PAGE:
Quentin Tarantino's forthcoming film raises ethical questions, and then pointlessly takes a shotgun to them.
Standing before the stars assembled at the New York premiere of his new, proudly controversial film, Quentin Tarantino began with a question.
"You guys ready for some Django Unchained?!"
The screaming query, like so much in Tarantino's latest ahistorical revenge fantasy, assumed a lot of its audience.
The crowd roared. But let's start with the obvious. America was not ready for Django before the mass murder in Newtown, and it's even less ready now. That is a good thing.
During the two hours and forty-five minutes that Tarantino takes to tell this unlikely story—of a freed slave turned freelance bounty hunter on a quest to save his wife—some intriguing ideas do pop up. But like an arrogant professor who can't help insulting his audience, Tarantino's offenses overwhelm his insights.
The problems begin with the script. The n-word is not a bug here. It's a feature. It is the connective tissue of the screenplay. It is the epithet setting the opening scene. It is the relentless insult that follows Django, played with abiding intensity by Jamie Foxx, from slavery to freedom. And it is the recurring personification of the antebellum South's racist hierarchy, as white and black characters alike say they've never seen a (black man) on a horse.
That alone will leave many people cold, even if audiences recall the n-word's ostentatious use in classics like Pulp Fiction, Jackie Brown, and, most chillingly, as the trigger of the climactic hostage scene in True Romance, when Dennis Hopper used the word to bait Christopher Walken into a rash murder.
Tarantino, of course, has long argued that his dialogue simply reflects reality. (The Gangsta Rapper Defense.) It is one thing to reflect a tragedy, however, and another to revel in it. And that tick goes way beyond the rhetoric in this movie.
While Django Unchained presents a morally stark universe, where people do and say evil things with no remorse, it also luxuriates in the license that such evil provides.
We are invited to cheer on the slavish killing of men and women, black and white, because they are implicated in an evil institution.
The comparisons to Inglourious Basterds here are unavoidable. Who could begrudge an uprising for freedom, or a squadron of Jewish soldiers seeking justice against Nazis?
Initially, Inglourious Basterds faced a suspicion that the Nazis were used for the same reason they figure prominently in so many video games—they make for "easy" killing. (Many popular American video games are premised on gruesome Nazi hunting, such as Wolfenstein, Battlefield 1942, and the Call of Duty franchise, which has sold over 100 million copies.) In other words, if you want to peddle violence, just find people worth killing.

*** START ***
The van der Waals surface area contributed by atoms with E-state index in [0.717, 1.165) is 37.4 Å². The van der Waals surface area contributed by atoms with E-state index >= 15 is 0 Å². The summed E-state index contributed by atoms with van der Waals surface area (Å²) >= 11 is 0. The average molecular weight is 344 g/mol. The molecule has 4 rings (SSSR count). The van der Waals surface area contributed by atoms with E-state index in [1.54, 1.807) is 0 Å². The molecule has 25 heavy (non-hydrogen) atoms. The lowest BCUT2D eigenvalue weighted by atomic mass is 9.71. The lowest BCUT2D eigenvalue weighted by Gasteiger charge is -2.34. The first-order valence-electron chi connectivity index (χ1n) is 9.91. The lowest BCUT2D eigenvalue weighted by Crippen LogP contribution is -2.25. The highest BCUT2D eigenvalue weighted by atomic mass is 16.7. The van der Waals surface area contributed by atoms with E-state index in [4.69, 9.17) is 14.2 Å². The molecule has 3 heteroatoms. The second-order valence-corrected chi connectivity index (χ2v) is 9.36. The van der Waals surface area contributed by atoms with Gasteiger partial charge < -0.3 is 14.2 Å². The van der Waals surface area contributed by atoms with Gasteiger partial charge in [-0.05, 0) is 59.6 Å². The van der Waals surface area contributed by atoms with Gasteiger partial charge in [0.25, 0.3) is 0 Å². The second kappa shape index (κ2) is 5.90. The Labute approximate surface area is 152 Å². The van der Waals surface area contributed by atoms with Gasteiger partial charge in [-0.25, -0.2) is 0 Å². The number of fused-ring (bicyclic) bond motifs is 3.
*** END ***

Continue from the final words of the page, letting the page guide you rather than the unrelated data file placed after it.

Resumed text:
Back in Germany, however, Tarantino found a way to dodge that bullet.
In a memorable twist, Inglorious Bastards ultimately presented the banality—and even plasticity—of evil. As a villain, Col. Hans Landa (Christoph Waltz) turned out to be just a sick operator, not an ideologue. He would do the bidding of anyone in power. That is why Lt. Aldo Raine (Brad Pitt) famously carved a swastika into Landa's forehead. If Landa wasn't branded with his identity, he would have easily discarded it, and become something else.
Django Unchained does not fiddle with such complexities.
The spectacle is more like pornographic violence than a dénouement, and even if the corpses are not total innocents, the nation's tolerance for wanton, mass shootings is quite low right now.
Django is fighting for his life against slavery, torture, rape, and murder, arming him with a moral clearance to go on a killing spree that would make those video game manufacturers blush. This is one freed slave against an army— "Slavery Scarface," as The Daily Show writer Travon Free put it. The spectacle is more like pornographic violence than a dénouement, and even if the corpses are not total innocents, the nation's tolerance for wanton, mass shootings is quite low right now.
The film is more enlightening, however, when it challenges the way violence is typically legitimized.
Dr. King Schultz (Christoph Waltz), the fastidious dentist who rescues Django, illustrates the law's tenuous hold on regulating "just" killings. Schultz rushes into a town, as a stranger, and kills people. It looks like murder to anyone watching.
When the authorities arrive, however, Schultz delightfully reveals himself as an undercover bounty hunter. The shift confounds both audiences—within the movie and the theater—as Schultz suddenly morphs from criminal to cop, all by waving a court order. Does a piece of paper from the government really make a street killing legitimate?
The scene is a gripping illustration of the tension in any state's monopoly over force. Max Weber, the pioneering sociologist, proposed that such a monopoly requires legitimacy, which is certainly absent for a government based on slavery. Django's killing spree invokes legitimacy from another classic legal principle—self-defense—but eventually discards it, as he guns down the unarmed, and women, and even a slave.
The film unloads a series of these reversals, from victim to predator, criminal to cop and, yes, chained, unchained, and back in chains again. With very little context or ethics, however, the twists feel more like showmanship than a coherent story. There is nothing to be gained from sanitizing our nation's violent, racist history, to be sure, but Tarantino has shown that sensationalizing it is not worthwhile, either. That is unfortunate, because Django Unchained ultimately boils down to a tragedy in search of a point.
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